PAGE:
There is the history.
Text from the above FAQ (in case of Internet Archive breakage):
Why isn’t “nil” working?
The quick answer is: nil is no longer part of Scheme, use
'() instead. The long answer follows…
Early examples in Chapter 2 use
nil as a list terminator, but when these examples are run using (e.g.) MIT Scheme, you get:
;Unbound variable: nil
null in place of
nil may work on some implementations, but neither is portable. The Wizard Book addresses the issue in this footnote
It’s remarkable how much energy in the standardization of Lisp dialects has been dissipated in arguments that are literally over nothing: Should nil be an ordinary name? Should the value of nil be a symbol? Should it be a list? Should it be a pair? In Scheme, nil is an ordinary name, which we use in this section as a variable whose value is the end-of-list marker (just as true is an ordinary variable that has a true value). Other dialects of Lisp, including Common Lisp, treat nil as a special symbol. The authors of this book, who have endured too many language standardization brawls, would like to avoid the entire issue. Once we have introduced quotation in section 2.3, we will denote the empty list as ‘() and dispense with the variable nil entirely.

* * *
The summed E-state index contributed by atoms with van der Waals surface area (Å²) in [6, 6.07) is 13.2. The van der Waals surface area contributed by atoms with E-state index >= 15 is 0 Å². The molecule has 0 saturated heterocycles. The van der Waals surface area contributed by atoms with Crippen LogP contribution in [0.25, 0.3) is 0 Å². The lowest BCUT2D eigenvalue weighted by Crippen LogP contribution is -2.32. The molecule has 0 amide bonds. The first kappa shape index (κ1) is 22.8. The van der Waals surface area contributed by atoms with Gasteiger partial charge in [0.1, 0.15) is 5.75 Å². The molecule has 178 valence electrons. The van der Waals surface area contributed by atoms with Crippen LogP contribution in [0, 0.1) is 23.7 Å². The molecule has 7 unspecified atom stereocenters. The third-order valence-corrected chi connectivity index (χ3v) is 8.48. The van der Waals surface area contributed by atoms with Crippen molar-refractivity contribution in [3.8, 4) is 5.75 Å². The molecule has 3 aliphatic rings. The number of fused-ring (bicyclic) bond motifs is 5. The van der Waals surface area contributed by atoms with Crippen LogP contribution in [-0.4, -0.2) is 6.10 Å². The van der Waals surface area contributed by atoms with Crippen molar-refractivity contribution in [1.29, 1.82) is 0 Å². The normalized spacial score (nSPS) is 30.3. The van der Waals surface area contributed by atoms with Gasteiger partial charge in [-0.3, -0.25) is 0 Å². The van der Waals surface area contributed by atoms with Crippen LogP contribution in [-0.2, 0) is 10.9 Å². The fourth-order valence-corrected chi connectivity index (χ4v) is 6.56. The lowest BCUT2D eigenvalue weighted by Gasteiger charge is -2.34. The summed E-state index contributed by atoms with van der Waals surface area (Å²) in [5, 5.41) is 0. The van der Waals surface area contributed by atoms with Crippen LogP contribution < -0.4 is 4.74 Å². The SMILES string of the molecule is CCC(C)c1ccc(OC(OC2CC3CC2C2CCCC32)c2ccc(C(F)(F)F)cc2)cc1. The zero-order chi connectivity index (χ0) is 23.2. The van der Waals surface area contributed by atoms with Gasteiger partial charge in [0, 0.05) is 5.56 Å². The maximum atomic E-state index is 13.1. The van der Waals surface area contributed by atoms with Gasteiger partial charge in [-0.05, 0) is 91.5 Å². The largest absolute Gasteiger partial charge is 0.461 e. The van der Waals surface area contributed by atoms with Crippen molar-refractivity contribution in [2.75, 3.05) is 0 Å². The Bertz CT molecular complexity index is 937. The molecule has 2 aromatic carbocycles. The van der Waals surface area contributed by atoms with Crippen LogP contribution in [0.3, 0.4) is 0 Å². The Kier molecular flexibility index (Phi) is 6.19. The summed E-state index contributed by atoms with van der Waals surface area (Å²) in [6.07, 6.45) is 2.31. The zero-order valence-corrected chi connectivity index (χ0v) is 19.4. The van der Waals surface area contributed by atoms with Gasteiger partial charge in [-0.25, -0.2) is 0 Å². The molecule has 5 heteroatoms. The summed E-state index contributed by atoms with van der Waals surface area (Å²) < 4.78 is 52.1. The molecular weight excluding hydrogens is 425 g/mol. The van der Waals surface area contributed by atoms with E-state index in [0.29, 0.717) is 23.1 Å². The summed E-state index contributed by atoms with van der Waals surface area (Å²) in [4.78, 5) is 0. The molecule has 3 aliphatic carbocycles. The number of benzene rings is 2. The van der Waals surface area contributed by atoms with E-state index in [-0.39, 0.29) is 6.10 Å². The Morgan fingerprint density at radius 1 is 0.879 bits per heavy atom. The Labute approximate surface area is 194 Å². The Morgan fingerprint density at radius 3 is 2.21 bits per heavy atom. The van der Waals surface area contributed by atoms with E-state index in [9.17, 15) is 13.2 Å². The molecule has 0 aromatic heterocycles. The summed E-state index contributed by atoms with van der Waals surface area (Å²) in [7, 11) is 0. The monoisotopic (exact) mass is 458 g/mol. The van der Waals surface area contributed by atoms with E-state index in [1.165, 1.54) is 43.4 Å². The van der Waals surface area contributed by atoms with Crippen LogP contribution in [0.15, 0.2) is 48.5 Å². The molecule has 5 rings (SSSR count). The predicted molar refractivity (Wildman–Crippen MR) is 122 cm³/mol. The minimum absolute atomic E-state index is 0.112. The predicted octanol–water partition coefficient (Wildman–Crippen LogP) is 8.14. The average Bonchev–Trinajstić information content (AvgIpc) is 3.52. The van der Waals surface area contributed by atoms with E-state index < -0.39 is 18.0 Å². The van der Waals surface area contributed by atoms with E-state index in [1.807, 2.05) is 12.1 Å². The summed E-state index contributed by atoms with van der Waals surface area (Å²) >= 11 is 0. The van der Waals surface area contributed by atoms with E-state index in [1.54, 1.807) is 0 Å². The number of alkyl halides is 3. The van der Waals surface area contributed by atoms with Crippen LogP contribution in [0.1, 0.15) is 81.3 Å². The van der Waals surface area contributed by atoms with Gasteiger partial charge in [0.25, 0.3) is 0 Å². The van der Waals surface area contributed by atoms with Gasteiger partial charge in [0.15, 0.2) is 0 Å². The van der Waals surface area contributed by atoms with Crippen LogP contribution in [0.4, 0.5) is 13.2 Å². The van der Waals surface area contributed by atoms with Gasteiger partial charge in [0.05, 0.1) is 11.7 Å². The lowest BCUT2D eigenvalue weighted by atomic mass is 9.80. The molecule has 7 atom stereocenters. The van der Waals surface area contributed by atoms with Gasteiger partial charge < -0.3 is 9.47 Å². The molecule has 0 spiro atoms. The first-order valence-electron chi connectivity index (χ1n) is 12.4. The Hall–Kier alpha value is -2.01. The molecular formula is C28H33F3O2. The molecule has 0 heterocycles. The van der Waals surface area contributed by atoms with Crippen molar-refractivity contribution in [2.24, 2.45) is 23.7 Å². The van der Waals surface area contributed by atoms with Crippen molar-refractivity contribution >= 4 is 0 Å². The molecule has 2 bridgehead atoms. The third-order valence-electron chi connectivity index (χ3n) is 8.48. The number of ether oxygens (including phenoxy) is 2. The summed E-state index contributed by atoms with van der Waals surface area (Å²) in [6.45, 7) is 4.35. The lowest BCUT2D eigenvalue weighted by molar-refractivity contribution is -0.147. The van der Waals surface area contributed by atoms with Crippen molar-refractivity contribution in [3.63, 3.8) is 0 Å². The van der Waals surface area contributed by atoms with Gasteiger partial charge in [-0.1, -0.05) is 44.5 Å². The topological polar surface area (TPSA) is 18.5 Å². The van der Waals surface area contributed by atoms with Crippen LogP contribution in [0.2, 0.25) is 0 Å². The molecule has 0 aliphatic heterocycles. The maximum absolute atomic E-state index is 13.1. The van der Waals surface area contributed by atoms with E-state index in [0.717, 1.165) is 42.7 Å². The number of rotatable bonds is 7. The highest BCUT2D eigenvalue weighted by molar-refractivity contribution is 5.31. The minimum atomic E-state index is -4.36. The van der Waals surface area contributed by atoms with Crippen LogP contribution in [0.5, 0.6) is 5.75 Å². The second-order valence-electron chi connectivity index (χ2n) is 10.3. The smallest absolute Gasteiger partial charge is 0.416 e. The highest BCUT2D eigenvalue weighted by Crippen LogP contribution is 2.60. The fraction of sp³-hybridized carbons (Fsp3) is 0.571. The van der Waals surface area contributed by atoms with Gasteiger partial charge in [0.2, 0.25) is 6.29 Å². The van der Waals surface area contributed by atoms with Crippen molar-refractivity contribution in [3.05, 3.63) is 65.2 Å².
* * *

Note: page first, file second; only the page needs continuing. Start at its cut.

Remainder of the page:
Since this was written, nil has been excised from the Scheme standard—but the bottom line holds: use ‘(), not nil. In an email to the accu-sicp list, Mike notes:
It’s a troublesome thing, this nil/null/'() business. Scheme48 and
scm don't define null, and guile defines it but as a procedure akin to
common lisp's null (to go with its nil which behaves like cl's nil,
which itself is distinct from '()—maybe this had something to do
with fsf's plans to re-do emacs in guile). I think the best bet is to
replace the authors’ use of nil with ‘().
[Copied with just a touch of typographical clean up, to better match Markdown and usual ASCII input into the languages/implementations in question.]